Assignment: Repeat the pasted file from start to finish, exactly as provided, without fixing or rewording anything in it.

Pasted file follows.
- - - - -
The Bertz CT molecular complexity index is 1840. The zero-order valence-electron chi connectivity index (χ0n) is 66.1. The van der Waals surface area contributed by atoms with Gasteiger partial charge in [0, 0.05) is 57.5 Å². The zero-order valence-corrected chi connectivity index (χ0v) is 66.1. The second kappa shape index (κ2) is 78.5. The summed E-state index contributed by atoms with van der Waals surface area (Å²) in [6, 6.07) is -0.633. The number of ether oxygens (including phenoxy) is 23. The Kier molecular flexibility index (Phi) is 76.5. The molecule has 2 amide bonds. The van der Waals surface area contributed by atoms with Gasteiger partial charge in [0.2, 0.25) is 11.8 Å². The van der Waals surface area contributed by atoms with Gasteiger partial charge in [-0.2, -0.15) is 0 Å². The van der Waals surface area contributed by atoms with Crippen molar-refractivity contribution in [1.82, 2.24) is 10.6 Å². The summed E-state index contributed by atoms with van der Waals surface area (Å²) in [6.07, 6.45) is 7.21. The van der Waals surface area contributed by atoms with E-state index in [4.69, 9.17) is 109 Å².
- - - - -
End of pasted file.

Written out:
The Bertz CT molecular complexity index is 1840. The zero-order valence-electron chi connectivity index (χ0n) is 66.1. The van der Waals surface area contributed by atoms with Gasteiger partial charge in [0, 0.05) is 57.5 Å². The zero-order valence-corrected chi connectivity index (χ0v) is 66.1. The second kappa shape index (κ2) is 78.5. The summed E-state index contributed by atoms with van der Waals surface area (Å²) in [6, 6.07) is -0.633. The number of ether oxygens (including phenoxy) is 23. The Kier molecular flexibility index (Phi) is 76.5. The molecule has 2 amide bonds. The van der Waals surface area contributed by atoms with Gasteiger partial charge in [0.2, 0.25) is 11.8 Å². The van der Waals surface area contributed by atoms with Gasteiger partial charge in [-0.2, -0.15) is 0 Å². The van der Waals surface area contributed by atoms with Crippen molar-refractivity contribution in [1.82, 2.24) is 10.6 Å². The summed E-state index contributed by atoms with van der Waals surface area (Å²) in [6.07, 6.45) is 7.21. The van der Waals surface area contributed by atoms with E-state index in [4.69, 9.17) is 109 Å².